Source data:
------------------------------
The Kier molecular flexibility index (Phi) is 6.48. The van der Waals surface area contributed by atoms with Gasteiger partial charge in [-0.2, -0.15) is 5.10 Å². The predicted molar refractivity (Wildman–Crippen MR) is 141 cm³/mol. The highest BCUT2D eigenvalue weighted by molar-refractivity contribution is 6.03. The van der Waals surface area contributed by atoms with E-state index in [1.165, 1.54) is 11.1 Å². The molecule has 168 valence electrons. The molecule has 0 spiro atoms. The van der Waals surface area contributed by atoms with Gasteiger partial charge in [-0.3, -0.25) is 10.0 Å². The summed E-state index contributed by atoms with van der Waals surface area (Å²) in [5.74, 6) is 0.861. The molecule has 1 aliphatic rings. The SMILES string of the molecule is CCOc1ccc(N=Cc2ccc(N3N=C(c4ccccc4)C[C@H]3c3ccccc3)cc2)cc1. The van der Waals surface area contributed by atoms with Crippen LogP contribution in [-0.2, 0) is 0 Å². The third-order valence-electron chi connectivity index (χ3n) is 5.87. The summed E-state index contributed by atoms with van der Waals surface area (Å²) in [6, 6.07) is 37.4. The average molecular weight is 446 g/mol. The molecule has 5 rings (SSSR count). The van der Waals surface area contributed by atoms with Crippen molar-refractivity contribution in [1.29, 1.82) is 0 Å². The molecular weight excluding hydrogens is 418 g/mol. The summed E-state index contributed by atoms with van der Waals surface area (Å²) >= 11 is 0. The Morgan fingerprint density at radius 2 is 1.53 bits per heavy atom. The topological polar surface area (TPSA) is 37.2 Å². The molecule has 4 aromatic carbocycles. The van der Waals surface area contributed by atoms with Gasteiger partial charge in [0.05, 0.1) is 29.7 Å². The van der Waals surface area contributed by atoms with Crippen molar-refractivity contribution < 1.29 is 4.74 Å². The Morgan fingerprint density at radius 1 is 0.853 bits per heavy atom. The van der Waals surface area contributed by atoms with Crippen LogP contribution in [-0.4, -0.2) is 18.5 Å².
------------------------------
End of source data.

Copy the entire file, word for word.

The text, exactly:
The Kier molecular flexibility index (Phi) is 6.48. The van der Waals surface area contributed by atoms with Gasteiger partial charge in [-0.2, -0.15) is 5.10 Å². The predicted molar refractivity (Wildman–Crippen MR) is 141 cm³/mol. The highest BCUT2D eigenvalue weighted by molar-refractivity contribution is 6.03. The van der Waals surface area contributed by atoms with E-state index in [1.165, 1.54) is 11.1 Å². The molecule has 168 valence electrons. The molecule has 0 spiro atoms. The van der Waals surface area contributed by atoms with Gasteiger partial charge in [-0.3, -0.25) is 10.0 Å². The summed E-state index contributed by atoms with van der Waals surface area (Å²) in [5.74, 6) is 0.861. The molecule has 1 aliphatic rings. The SMILES string of the molecule is CCOc1ccc(N=Cc2ccc(N3N=C(c4ccccc4)C[C@H]3c3ccccc3)cc2)cc1. The van der Waals surface area contributed by atoms with Crippen LogP contribution in [-0.2, 0) is 0 Å². The third-order valence-electron chi connectivity index (χ3n) is 5.87. The summed E-state index contributed by atoms with van der Waals surface area (Å²) in [6, 6.07) is 37.4. The average molecular weight is 446 g/mol. The molecule has 5 rings (SSSR count). The van der Waals surface area contributed by atoms with Crippen molar-refractivity contribution in [1.29, 1.82) is 0 Å². The molecular weight excluding hydrogens is 418 g/mol. The summed E-state index contributed by atoms with van der Waals surface area (Å²) >= 11 is 0. The Morgan fingerprint density at radius 2 is 1.53 bits per heavy atom. The topological polar surface area (TPSA) is 37.2 Å². The molecule has 4 aromatic carbocycles. The van der Waals surface area contributed by atoms with Gasteiger partial charge in [0.05, 0.1) is 29.7 Å². The van der Waals surface area contributed by atoms with Crippen molar-refractivity contribution < 1.29 is 4.74 Å². The Morgan fingerprint density at radius 1 is 0.853 bits per heavy atom. The van der Waals surface area contributed by atoms with Crippen LogP contribution in [-0.4, -0.2) is 18.5 Å².